A couple of months ago I attended a screening of the locally-produced film “A Question of Beauty” (first released in May, 2010) at a fund raising event for Project Under the Tree, a charitable Christmas function hosted by the Moncton Business and Professional Women’s Association.
Seen through the eyes of female artisans and writers, the production attempts to expand society’s notion of beauty beyond thin thighs and young, smooth faces. Wrinkles and white hair are beautiful (in their own way), largesse is beautiful (in its own way). It purports the idea that just as every different flower in nature is beautiful, so are we, at every stage in life.
Creator and host Colleen Furlotte sums up her documentary by saying “beauty doesn’t create love; love creates beauty.”
Oh, blah, blah, blah.
I smirked at a quotation from a 29-year-old girl in the film. She said, “I look forward to wrinkles.”
With eyebrows raised, I looked at the friend on my left and whispered, “we’ll see.”
I suppose I shouldn’t have spoken it aloud at such a love-in, but I can’t help smiling at her naivete. You see, the real problem with wrinkles is all the things you have to go through in life to get them.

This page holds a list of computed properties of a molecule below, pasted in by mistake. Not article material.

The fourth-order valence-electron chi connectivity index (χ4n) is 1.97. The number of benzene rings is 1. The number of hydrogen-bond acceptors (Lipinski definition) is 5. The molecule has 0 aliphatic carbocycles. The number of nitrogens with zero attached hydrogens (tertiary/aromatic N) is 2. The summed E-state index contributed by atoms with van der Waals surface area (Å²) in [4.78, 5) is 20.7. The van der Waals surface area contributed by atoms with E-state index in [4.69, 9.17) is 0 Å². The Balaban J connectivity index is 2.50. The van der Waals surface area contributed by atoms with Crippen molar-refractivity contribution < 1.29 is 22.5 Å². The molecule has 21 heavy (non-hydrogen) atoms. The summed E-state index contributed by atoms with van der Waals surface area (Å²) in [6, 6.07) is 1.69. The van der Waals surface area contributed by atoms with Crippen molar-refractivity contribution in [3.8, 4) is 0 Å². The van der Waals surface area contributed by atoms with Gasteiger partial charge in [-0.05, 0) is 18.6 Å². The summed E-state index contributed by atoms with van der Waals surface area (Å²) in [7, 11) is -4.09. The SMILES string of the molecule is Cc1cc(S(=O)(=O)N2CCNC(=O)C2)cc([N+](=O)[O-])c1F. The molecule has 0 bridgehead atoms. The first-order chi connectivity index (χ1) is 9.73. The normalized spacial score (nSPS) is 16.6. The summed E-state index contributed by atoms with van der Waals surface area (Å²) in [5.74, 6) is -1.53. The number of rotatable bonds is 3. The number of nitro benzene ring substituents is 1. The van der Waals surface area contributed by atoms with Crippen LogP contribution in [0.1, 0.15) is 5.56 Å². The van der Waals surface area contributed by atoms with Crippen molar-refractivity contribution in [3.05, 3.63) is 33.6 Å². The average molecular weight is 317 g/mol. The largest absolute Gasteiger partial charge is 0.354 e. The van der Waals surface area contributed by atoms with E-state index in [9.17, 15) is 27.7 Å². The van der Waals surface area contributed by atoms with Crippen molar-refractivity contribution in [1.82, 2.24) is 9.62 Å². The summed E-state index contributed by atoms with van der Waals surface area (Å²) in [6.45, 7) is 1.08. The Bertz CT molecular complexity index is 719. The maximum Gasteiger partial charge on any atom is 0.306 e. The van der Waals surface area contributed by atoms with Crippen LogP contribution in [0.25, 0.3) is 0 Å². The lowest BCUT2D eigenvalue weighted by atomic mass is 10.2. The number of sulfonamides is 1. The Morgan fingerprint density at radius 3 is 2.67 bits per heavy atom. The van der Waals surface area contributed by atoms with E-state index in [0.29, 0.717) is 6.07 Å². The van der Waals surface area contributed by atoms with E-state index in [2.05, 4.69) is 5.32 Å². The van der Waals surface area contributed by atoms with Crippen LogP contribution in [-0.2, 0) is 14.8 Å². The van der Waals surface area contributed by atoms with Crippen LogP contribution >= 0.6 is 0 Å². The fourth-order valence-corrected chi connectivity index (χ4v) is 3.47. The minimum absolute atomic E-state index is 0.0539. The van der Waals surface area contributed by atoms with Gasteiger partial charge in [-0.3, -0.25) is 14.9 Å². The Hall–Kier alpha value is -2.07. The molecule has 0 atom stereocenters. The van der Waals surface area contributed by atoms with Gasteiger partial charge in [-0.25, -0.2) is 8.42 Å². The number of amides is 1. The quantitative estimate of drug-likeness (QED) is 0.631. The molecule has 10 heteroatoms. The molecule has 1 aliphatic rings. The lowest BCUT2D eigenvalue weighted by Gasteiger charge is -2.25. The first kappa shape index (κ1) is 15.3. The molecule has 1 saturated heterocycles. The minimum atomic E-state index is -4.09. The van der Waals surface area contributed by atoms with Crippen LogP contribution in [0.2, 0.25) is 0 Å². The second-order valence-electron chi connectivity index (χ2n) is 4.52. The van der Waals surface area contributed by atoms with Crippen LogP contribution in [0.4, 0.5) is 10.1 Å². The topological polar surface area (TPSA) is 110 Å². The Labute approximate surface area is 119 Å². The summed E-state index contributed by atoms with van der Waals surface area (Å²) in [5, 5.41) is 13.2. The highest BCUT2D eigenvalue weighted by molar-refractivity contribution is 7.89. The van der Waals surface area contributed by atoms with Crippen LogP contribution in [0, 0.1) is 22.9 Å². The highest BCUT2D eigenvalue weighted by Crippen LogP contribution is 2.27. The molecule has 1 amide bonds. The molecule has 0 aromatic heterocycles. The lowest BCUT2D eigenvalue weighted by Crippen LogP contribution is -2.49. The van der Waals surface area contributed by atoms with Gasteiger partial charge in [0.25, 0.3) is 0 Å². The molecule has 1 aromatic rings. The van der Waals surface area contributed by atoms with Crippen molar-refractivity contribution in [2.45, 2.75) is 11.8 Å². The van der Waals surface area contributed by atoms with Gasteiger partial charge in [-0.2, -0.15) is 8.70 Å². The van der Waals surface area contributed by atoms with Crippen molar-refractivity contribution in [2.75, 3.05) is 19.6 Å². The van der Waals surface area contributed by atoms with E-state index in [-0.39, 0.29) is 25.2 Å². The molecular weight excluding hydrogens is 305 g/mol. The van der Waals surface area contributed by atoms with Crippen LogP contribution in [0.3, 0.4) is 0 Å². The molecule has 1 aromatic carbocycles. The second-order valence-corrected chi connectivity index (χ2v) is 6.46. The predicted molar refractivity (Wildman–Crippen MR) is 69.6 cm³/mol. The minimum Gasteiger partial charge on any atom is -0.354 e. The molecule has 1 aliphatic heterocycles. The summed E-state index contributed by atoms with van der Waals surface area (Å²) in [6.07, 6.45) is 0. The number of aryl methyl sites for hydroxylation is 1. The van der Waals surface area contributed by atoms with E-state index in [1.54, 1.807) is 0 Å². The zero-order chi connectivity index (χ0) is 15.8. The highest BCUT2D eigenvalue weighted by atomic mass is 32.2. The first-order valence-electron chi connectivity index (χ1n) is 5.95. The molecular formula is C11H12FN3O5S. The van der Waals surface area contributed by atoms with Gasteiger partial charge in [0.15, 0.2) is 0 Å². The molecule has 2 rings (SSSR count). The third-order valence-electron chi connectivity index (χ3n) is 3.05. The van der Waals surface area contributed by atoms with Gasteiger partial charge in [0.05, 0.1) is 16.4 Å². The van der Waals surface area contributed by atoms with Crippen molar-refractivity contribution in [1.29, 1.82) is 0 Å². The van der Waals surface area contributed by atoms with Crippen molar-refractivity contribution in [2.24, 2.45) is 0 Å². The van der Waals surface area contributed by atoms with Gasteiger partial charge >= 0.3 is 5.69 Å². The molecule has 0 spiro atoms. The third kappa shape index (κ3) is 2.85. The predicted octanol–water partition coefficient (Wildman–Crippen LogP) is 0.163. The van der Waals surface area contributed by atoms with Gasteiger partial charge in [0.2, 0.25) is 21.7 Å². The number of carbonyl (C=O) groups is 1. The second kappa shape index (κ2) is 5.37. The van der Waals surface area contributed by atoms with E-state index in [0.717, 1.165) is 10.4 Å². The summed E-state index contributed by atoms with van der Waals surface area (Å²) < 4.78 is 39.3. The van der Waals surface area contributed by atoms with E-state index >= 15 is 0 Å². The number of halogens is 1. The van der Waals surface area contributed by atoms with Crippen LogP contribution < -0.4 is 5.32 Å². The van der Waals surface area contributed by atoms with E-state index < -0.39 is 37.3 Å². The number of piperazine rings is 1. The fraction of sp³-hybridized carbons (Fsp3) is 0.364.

I got my first wrinkle in college. One night around 10 pm, I was walking home on an empty street after a shift at my part-time job. From far behind, a man began chasing me. “Andrea!” he kept yelling. “Wait–you come back here!” (Whoever Andrea was, she was in serious trouble.) I kept walking faster, almost running, hoping I’d get home before he reached me. My heart leapt in my throat. He finally caught up and grabbed my shoulder. I whirled around, afraid of what might happen next. When he saw my face, he stopped short, and his angry look turned sheepish. “Oh…sorry,” he said, and walked away.
I never walked home alone again.
All kinds of momentous occasions cause wrinkles: the time your spouse had a serious motorcycle accident while you were just a couple of weeks from giving birth; the time your toddler decided to go sit in the middle of the road when your back was turned—that was worth a few gray hairs; or when he put a baseball through somebody’s window with a replacement value of $700. It’s getting one too many sunburns in childhood, enduring financial ups-and-downs, stress on the job (or having no job at all), the betrayals of chronic disease. It’s just time.
It’s one thing to be a 68-year-old, like one woman featured in the film who said, “I’ve never colored my hair, I like my white hair the way it is.” Fantastic! More power to you for gracefully accepting the changes age brings. But it’s quite another to have a 20-something look at you and say, “Oh, I love your gray hair. I can’t wait till my hair is gray.”
Are you nuts? Enjoy being young, for heaven’s sake. It doesn’t last very long. There will be plenty of time to enjoy gray hair when it comes. Hopefully, your fading color and shine will be replaced by the more eternally beautiful values of patience, maturity, gratitude, kindness, and the wisdom to take joy in small things.